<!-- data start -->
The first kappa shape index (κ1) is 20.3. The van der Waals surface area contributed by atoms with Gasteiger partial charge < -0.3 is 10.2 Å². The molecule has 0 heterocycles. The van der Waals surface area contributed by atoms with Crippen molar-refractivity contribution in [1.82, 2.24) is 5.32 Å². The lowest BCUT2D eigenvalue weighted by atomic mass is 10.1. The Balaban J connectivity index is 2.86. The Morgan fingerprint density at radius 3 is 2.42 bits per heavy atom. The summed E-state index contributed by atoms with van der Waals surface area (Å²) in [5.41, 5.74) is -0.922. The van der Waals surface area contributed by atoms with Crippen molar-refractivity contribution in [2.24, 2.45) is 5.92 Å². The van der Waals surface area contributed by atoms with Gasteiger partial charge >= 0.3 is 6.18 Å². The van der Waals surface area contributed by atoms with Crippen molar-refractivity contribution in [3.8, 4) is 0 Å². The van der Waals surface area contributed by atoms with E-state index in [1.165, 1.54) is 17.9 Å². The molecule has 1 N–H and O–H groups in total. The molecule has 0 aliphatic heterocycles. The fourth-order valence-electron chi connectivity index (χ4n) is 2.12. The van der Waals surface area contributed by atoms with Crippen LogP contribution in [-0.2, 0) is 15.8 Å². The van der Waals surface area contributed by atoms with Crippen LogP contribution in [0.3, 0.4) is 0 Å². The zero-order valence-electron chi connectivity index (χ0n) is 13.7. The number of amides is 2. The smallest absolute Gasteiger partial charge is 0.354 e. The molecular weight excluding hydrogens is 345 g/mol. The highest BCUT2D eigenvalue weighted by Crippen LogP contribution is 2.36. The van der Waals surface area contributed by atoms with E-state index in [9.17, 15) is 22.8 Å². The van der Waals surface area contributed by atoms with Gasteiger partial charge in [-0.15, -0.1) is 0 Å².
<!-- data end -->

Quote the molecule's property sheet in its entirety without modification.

The first kappa shape index (κ1) is 20.3. The van der Waals surface area contributed by atoms with Gasteiger partial charge < -0.3 is 10.2 Å². The molecule has 0 heterocycles. The van der Waals surface area contributed by atoms with Crippen molar-refractivity contribution in [1.82, 2.24) is 5.32 Å². The lowest BCUT2D eigenvalue weighted by atomic mass is 10.1. The Balaban J connectivity index is 2.86. The Morgan fingerprint density at radius 3 is 2.42 bits per heavy atom. The summed E-state index contributed by atoms with van der Waals surface area (Å²) in [5.41, 5.74) is -0.922. The van der Waals surface area contributed by atoms with Crippen molar-refractivity contribution in [2.24, 2.45) is 5.92 Å². The van der Waals surface area contributed by atoms with Gasteiger partial charge >= 0.3 is 6.18 Å². The van der Waals surface area contributed by atoms with Crippen molar-refractivity contribution in [3.8, 4) is 0 Å². The van der Waals surface area contributed by atoms with E-state index in [1.165, 1.54) is 17.9 Å². The molecule has 1 N–H and O–H groups in total. The molecule has 0 aliphatic heterocycles. The fourth-order valence-electron chi connectivity index (χ4n) is 2.12. The van der Waals surface area contributed by atoms with Crippen LogP contribution in [-0.2, 0) is 15.8 Å². The van der Waals surface area contributed by atoms with Crippen LogP contribution in [0.3, 0.4) is 0 Å². The zero-order valence-electron chi connectivity index (χ0n) is 13.7. The number of amides is 2. The smallest absolute Gasteiger partial charge is 0.354 e. The molecular weight excluding hydrogens is 345 g/mol. The highest BCUT2D eigenvalue weighted by Crippen LogP contribution is 2.36. The van der Waals surface area contributed by atoms with E-state index in [9.17, 15) is 22.8 Å². The van der Waals surface area contributed by atoms with Gasteiger partial charge in [-0.15, -0.1) is 0 Å².